How To Pick Stocks, According To Warren Buffett

How To Pick Stocks, According To Warren Buffett

When seeking advice on stock investments, who better to get advice from than Warren Buffett? He is arguably the greatest living investor to date, with a true zero-to-hero story that is nothing short of inspiring. He bought his first stock when he was just 11 years old and through his hustle, he worked his way up to become one of the world’s wealthiest people.

In 2019, Buffett’s net worth was a whopping $80 billion. He also he has multiple companies to his name; 11 of which sit at the top of the Fortune 500 list.

Many individual investors, including his own wife, yearn for his knowledge on how to pick stocks. However, Buffett’s investment strategy isn’t as clear-cut as one may think. In a letter to his shareholders where he addressed his own mortality, Buffett gave instructions to the trustee he appointed to manage his estate for his wife:

“My advice to the trustee could not be more simple. Put 10 percent of the cash in short-term government bonds and 90 percent in a very low-cost S&P 500 index fund. I believe the trust’s long-term results from this policy will be superior to those attained by most investors—whether pension funds, institutions, individuals—who employ high-fee managers.”

Clearly, Buffett doesn’t believe in “high-fee managers.” He doesn’t even suggest his trust hold stock in his own company, Berkshire Hathaway. Instead, he puts his faith behind the S&P 500 index fund, which is a type of mutual fund that consists of the 500 largest public companies in the US. He believes in it so much that he once bet $1 million that the S&P 500 would eventually outperform select top hedge funds.

Of course, keep in mind that everyone has their own ideas on how they’d like to invest their money, so just because it worked for Warren Buffett, doesn’t necessarily it will work for you. Still, his advice is definitely something to consider if you’re looking to explore your options.

Portfolios versus Value Investing

Buffett’s backing of the S&P 500 may come as a surprise to some, considering that his own company was built on investing in individual companies. Berkshire Hathaway’s portfolio consists of billions of dollars worth of stock investments in companies like American Express, Coca-Cola, and Wells Fargo. Such a portfolio follows a strategy called value investing, which focuses on a company’s intrinsic value while ignoring market fluctuations. This means Buffett’s team is looking for companies they believe have a competitive market advantage and a higher true value than the current stock.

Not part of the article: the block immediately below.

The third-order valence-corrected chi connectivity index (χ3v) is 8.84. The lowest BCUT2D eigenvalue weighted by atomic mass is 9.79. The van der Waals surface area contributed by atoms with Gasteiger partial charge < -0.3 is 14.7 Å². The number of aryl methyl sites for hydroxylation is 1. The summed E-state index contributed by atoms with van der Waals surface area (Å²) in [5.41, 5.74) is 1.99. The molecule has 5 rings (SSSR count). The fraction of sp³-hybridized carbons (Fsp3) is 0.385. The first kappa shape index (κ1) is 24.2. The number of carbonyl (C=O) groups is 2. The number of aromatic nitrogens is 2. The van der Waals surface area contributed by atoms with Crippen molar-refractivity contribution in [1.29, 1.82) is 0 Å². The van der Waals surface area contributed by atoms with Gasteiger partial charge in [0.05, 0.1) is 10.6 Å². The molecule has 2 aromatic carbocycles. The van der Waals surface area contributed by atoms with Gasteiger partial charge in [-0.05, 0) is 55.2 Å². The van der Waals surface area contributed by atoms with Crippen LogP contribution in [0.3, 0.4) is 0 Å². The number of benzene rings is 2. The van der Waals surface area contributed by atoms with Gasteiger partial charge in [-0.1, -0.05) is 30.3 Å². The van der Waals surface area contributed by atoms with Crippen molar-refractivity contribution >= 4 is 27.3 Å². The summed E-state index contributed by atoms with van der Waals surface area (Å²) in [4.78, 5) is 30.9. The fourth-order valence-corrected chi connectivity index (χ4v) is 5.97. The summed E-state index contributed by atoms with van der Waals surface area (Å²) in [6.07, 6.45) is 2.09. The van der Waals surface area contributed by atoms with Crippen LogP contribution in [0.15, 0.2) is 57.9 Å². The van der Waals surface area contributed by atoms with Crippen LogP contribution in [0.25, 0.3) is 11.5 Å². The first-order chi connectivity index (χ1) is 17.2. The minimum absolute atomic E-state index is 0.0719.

That said, this method of picking individual stocks only works for Buffett’s team because they manage billions of dollars and can influence the performance of companies. In this way, they have some sway in the intrinsic value of the companies they invest in, whereas individual investors, who typically work within the thousands range of dollars, don’t have the same influence; nor will they be able to soften the blow of any losses that may occur.

The Advantages of Index Funds

Index funds offer individual investors many advantages over picking stocks. Firstly, index funds offer instant diversification, as it allows you to invest in 500 companies at once. It will take a much longer time (and quite some money) to diversify a portfolio if you choose to buy stocks individually.

Secondly, the 500 companies that comprise the S&P 500 are the top performing companies in the U.S., and thus they offer a pretty good snapshot of the state of the U.S. economy as a whole. Generally speaking, these companies are relatively stable, so they are great for the long haul.

Thirdly, it is easier to manage index fund shares. When you invest in individual stocks, investors are always having to decide when to buy and sell, and oftentimes they anticipate the market wrong and proceed with the transactions at a disadvantageous time. With index fund shares, investors can just follow a time-tested schedule of buying so they don’t have to look too much into the guessing game.

Lastly, the buy-and-sell dynamic that comes with choosing individual stocks has trading fees and commissions attached, so that is an additional expense to factor into your investment. In comparison, most fund firms allow access to their S&P 500 index funds for no fee at all.

Structuring a Portfolio

To build a portfolio based on the “very low-cost S&P 500 index fund” that Buffett mentioned in his letter, individual investors have a variety of fund options to choose from. A good one to start with is the Vanguard S&P 500 ETF (ticker symbol VOO) or the Admiral Shares S&P 500 mutual fund (ticker symbol VFIAX). Keep in mind that the latter will have a $3,000 minimum investment requirement.

As an additional investment, you can also choose to invest in short-term government bonds. The Vanguard offers its own Short-Term Government Bond ETF (ticker symbol VGSH), as well as Admiral Shares short term bond mutual fund (ticker symbol VSBSX), which also requires a $3,000 minimum investment.